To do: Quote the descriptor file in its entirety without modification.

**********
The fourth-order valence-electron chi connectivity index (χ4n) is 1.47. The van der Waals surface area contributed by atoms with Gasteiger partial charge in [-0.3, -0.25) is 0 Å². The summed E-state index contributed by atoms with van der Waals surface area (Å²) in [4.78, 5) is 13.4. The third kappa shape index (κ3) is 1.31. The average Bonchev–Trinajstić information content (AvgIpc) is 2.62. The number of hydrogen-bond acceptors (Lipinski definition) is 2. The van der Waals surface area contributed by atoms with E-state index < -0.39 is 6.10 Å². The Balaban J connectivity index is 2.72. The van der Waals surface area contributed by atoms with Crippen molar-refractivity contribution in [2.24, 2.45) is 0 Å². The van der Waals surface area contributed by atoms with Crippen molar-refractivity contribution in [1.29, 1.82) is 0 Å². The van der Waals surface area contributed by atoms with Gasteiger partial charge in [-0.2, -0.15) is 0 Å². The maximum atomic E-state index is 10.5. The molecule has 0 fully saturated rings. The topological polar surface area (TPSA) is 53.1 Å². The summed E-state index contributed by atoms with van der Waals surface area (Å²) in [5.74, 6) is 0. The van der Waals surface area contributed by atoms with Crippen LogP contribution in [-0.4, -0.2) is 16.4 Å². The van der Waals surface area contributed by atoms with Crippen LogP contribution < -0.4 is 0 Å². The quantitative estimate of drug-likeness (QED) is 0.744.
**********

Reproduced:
The fourth-order valence-electron chi connectivity index (χ4n) is 1.47. The van der Waals surface area contributed by atoms with Gasteiger partial charge in [-0.3, -0.25) is 0 Å². The summed E-state index contributed by atoms with van der Waals surface area (Å²) in [4.78, 5) is 13.4. The third kappa shape index (κ3) is 1.31. The average Bonchev–Trinajstić information content (AvgIpc) is 2.62. The number of hydrogen-bond acceptors (Lipinski definition) is 2. The van der Waals surface area contributed by atoms with E-state index < -0.39 is 6.10 Å². The Balaban J connectivity index is 2.72. The van der Waals surface area contributed by atoms with Crippen molar-refractivity contribution in [2.24, 2.45) is 0 Å². The van der Waals surface area contributed by atoms with Crippen molar-refractivity contribution in [1.29, 1.82) is 0 Å². The van der Waals surface area contributed by atoms with Gasteiger partial charge in [-0.2, -0.15) is 0 Å². The maximum atomic E-state index is 10.5. The molecule has 0 fully saturated rings. The topological polar surface area (TPSA) is 53.1 Å². The summed E-state index contributed by atoms with van der Waals surface area (Å²) in [5.74, 6) is 0. The van der Waals surface area contributed by atoms with Crippen LogP contribution in [-0.4, -0.2) is 16.4 Å². The van der Waals surface area contributed by atoms with Crippen LogP contribution < -0.4 is 0 Å². The quantitative estimate of drug-likeness (QED) is 0.744.